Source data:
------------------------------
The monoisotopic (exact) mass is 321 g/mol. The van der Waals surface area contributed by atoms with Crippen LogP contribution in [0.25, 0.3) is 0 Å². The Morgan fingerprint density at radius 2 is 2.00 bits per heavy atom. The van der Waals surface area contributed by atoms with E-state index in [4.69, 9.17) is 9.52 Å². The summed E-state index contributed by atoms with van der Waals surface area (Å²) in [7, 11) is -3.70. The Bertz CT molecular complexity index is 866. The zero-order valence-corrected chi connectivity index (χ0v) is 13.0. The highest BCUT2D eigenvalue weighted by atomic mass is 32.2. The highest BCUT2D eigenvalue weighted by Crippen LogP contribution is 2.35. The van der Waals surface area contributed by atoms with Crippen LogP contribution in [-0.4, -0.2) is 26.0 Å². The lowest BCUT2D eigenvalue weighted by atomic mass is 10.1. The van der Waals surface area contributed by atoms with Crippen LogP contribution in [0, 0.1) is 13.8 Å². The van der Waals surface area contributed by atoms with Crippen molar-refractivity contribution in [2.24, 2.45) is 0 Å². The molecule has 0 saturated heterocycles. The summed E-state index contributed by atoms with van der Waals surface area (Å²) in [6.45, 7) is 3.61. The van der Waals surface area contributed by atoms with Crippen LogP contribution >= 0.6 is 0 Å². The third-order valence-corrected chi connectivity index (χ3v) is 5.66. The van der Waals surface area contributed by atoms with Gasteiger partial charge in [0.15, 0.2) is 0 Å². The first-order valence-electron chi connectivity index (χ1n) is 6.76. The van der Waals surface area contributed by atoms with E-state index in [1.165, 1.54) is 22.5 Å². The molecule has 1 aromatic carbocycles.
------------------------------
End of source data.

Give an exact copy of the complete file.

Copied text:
The monoisotopic (exact) mass is 321 g/mol. The van der Waals surface area contributed by atoms with Crippen LogP contribution in [0.25, 0.3) is 0 Å². The Morgan fingerprint density at radius 2 is 2.00 bits per heavy atom. The van der Waals surface area contributed by atoms with E-state index in [4.69, 9.17) is 9.52 Å². The summed E-state index contributed by atoms with van der Waals surface area (Å²) in [7, 11) is -3.70. The Bertz CT molecular complexity index is 866. The zero-order valence-corrected chi connectivity index (χ0v) is 13.0. The highest BCUT2D eigenvalue weighted by atomic mass is 32.2. The highest BCUT2D eigenvalue weighted by Crippen LogP contribution is 2.35. The van der Waals surface area contributed by atoms with Crippen LogP contribution in [-0.4, -0.2) is 26.0 Å². The lowest BCUT2D eigenvalue weighted by atomic mass is 10.1. The van der Waals surface area contributed by atoms with Crippen LogP contribution in [0, 0.1) is 13.8 Å². The van der Waals surface area contributed by atoms with Crippen molar-refractivity contribution in [2.24, 2.45) is 0 Å². The molecule has 0 saturated heterocycles. The summed E-state index contributed by atoms with van der Waals surface area (Å²) in [6.45, 7) is 3.61. The van der Waals surface area contributed by atoms with Crippen LogP contribution >= 0.6 is 0 Å². The third-order valence-corrected chi connectivity index (χ3v) is 5.66. The van der Waals surface area contributed by atoms with Gasteiger partial charge in [0.15, 0.2) is 0 Å². The first-order valence-electron chi connectivity index (χ1n) is 6.76. The van der Waals surface area contributed by atoms with E-state index in [1.165, 1.54) is 22.5 Å². The molecule has 1 aromatic carbocycles.